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The video mural When Today Makes Yesterday Tomorrow
(2008/2021) consists of the recording of a pre-arranged performance
done by a casual group of people exchanging greetings, hugging, and
handshaking. By utilizing short time-loops of the original footage, that
obscure the beginning and end of the video, and projecting the inverted
negative of the positive black-and-white footage, Lejman adds an
element of abstraction to his work. The video takes on a new
universality through this inversion and the indeterminate, faceless
figures that are being seen from the perspective of a surveillance
camera. And that is what Lejman’s projection works are about: the
conscious act of seeing. Recognizing the projection as a projection. Not
as an illusion, but as an image that appears, a clear projection. Only
rarely in everyday life do we have the opportunity to see our own
projections consciously. Our lives are determined by those patterns of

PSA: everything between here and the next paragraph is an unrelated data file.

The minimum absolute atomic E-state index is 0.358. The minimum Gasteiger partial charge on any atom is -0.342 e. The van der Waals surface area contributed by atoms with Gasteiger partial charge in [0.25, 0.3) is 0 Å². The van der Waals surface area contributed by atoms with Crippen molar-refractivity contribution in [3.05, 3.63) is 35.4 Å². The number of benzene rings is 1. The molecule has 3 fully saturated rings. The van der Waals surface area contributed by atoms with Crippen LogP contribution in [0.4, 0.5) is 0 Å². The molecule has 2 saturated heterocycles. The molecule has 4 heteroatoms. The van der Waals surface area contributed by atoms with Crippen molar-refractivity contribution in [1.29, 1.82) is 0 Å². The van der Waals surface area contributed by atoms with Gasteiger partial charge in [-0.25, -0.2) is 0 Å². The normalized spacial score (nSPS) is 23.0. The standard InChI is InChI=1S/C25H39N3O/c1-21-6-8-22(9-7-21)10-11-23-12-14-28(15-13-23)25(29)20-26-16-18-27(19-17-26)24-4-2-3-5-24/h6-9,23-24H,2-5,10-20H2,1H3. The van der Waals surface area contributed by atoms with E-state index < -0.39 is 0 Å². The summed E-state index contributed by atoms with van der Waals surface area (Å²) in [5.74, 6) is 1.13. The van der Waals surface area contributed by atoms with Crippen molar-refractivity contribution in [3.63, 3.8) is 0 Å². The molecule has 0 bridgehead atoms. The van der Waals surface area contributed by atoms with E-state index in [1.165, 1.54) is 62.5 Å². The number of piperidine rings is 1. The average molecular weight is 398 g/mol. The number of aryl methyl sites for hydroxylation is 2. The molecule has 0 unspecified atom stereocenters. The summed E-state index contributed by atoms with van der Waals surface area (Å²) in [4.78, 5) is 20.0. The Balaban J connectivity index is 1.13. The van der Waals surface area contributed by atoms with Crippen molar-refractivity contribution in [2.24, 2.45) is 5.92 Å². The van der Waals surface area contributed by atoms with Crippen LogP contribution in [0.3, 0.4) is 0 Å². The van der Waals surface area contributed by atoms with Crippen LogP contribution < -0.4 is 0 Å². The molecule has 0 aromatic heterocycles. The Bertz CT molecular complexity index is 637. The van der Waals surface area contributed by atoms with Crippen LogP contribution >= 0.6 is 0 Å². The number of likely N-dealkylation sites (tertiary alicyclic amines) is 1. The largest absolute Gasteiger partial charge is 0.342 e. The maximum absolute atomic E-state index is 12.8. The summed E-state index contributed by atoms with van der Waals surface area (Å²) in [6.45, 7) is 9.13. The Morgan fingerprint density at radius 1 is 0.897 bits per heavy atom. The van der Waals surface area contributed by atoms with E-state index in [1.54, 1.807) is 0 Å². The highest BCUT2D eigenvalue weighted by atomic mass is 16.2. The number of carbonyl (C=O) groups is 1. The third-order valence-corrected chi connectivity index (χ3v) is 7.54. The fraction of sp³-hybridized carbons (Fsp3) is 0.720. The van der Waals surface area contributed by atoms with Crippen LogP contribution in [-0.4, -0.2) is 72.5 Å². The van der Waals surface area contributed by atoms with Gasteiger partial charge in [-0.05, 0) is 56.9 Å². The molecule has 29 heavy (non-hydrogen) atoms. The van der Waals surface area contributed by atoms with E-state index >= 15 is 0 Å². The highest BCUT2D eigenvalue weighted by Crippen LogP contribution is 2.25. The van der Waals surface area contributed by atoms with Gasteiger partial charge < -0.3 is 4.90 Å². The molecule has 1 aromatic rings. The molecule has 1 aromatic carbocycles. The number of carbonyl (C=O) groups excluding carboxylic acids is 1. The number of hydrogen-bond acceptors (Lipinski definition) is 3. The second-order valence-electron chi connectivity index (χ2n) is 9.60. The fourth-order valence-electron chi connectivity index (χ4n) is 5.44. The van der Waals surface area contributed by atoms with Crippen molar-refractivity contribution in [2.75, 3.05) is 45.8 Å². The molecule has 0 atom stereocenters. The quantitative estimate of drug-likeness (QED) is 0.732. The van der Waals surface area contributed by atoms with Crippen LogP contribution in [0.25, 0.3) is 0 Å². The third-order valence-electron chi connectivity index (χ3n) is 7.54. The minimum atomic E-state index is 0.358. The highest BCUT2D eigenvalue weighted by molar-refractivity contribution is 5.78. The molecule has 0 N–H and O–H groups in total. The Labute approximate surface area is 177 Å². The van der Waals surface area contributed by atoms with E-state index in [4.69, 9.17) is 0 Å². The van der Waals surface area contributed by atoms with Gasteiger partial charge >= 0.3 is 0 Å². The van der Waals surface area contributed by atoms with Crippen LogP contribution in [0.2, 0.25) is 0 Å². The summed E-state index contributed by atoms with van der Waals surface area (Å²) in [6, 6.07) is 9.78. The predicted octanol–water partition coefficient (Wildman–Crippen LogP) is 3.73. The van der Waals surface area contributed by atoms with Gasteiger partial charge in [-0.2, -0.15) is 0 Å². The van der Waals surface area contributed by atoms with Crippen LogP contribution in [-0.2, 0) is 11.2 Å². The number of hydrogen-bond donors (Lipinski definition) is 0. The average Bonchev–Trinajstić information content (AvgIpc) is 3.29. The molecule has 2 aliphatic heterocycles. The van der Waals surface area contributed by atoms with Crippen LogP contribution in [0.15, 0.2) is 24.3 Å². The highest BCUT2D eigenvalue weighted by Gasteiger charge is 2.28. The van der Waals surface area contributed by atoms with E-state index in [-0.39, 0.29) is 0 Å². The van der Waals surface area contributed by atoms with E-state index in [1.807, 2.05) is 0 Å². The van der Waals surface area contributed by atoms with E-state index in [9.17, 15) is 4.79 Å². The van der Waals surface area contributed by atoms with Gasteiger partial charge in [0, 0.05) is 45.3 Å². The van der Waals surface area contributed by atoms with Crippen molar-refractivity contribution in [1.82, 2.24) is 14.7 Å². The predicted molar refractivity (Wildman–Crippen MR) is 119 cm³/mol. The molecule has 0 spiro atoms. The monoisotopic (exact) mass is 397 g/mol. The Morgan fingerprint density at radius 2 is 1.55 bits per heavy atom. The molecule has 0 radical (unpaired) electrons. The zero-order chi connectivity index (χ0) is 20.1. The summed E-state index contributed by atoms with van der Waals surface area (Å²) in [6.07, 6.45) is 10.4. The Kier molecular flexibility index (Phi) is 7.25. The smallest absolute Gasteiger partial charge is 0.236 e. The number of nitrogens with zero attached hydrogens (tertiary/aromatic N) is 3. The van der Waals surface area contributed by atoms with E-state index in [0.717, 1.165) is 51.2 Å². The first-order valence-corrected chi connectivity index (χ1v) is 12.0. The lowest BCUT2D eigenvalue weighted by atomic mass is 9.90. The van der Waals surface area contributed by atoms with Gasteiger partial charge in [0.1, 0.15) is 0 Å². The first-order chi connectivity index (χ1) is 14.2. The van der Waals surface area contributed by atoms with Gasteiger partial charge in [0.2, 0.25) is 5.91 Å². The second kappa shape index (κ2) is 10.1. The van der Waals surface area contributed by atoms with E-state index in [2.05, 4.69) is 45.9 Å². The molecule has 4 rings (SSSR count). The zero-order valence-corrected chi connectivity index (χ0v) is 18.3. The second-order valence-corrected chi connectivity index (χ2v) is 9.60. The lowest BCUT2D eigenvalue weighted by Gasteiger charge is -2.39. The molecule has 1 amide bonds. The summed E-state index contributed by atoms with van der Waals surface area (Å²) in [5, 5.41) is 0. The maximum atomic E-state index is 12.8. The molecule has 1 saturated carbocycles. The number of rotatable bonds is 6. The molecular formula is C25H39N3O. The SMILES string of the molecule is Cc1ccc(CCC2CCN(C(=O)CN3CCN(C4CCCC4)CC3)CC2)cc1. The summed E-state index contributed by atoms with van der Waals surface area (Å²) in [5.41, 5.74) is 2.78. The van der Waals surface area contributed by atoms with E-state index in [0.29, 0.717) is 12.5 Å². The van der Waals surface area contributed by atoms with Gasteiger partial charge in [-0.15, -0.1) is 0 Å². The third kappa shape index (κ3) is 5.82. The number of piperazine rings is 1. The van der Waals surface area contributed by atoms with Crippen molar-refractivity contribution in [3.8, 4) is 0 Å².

perception that cover up our actual perceptions from moment to moment,
inserting them into our usual references and systems, colonizing and
categorizing them, and making them manageable in the context of the
environment in which we live and its labels. At some moments, the
structure tears, and we can see what we could have heard, seen, and
experienced beyond our projected perceptions. Thus, Lejman makes
materials available to us that allow us to pick up on our greatest
perceptual trap: our own projections.
The work by its casual
creation, unrelated at that time to the current global situation, proves
the importance of the difference between the time of production and the
time of the work being 'conceived'. As far as the work was originally
produced as experimental, unrelated footage, the time of exposing it
conceptually 'completes' the work by providing it with a new, current
meaning, which includes the pandemically 'forbidden' gesture of
greeting, but also the symbolical quality of the figures in 'negative'
(as if tested 'negative') and the surveillance footage quality of the
work, drawing on the 'aesthetics of control'.